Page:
Antihistamines, as you might have guessed, block the release of histamine from mast cells, thereby reducing classic allergy symptoms such as headaches, itching or runny nose. In fact, they may be employed for any allergic reaction that’s blamed on histamine release, like hives. Too much antihistamine, however, can make a person sleepy. And antihistamines tend to dry out mucous membranes. The secretion of those membranes becomes so thick and dry that it can’t be expelled by coughing or sneezing, and it backs up into the sinus or respiratory tract. So what begins as the relatively simple runny nose of hay fever can end up as chronic, painful sinusitis or a stubborn, bone-dry cough – or both. Then you need a decongestant.

Nasal decongestant sprays and drops shrink swollen membranes in the nose and provide temporary relief of hay fever. If decongestants are relied on heavily, however, a rebound phenomenon occurs: after a couple of weeks, when the spray or drops are discontinued, the membranes swell again and congestion is worse than ever. Oral decongestants have their own drawbacks — they’re adrenalin-like, and can make people hyper. So if you’re a high-strung, nervous type, they’re the last thing you need.

As you can see, once a hay fever sufferer boards the drug merry-go-round, it’s sometimes hard to jump off. But herbs, exercise and vitamin Ñ can all help to clear up the congestion and misery of hay fever – without the unpleasant side effects of antihistamines and decongestants.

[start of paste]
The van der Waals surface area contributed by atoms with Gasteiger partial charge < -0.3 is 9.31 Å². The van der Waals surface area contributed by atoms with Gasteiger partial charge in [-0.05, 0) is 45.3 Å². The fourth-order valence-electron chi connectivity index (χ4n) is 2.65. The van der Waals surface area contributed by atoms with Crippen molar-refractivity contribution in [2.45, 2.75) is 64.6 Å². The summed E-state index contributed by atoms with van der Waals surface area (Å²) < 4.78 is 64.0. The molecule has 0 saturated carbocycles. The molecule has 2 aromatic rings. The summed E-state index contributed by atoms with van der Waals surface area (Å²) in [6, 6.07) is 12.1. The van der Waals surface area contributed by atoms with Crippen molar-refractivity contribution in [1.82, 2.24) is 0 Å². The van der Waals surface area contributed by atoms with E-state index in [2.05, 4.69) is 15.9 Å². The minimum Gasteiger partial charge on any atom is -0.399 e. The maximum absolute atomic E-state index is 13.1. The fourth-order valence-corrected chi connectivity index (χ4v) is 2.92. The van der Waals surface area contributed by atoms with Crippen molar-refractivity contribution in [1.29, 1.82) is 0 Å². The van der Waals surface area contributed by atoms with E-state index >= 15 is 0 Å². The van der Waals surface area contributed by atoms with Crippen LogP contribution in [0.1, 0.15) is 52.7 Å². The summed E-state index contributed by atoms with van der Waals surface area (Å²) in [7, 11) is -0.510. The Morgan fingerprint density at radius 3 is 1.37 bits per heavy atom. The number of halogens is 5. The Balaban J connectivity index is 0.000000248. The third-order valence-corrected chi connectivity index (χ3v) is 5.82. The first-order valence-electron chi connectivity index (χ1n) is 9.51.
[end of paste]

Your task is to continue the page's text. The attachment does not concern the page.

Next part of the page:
Certain herbs act as decongestants, clearing clogged mucus. A tea of fenugreek, anise or horehound, or a concoction of garlic oil in water, made into a tea, can clear up congestion in twenty minutes. The vapors of eucalyptus also work wonders: put leaves into a large pot of boiling water and boil for five minutes. Then turn off the heat and, with a towel draped over your head, breathe in the vapors.

Many hay fever sufferers have found that vigorous exercise – running, walking or bicycling – helps to clear the nose, too.

Vitamin Ñ acts as a natural antihistamine, reducing the swelling and inflammation that causes discomfort in nasal and sinus tissues. And, of course, it helps tremendously to avoid whatever triggers your hay fever.


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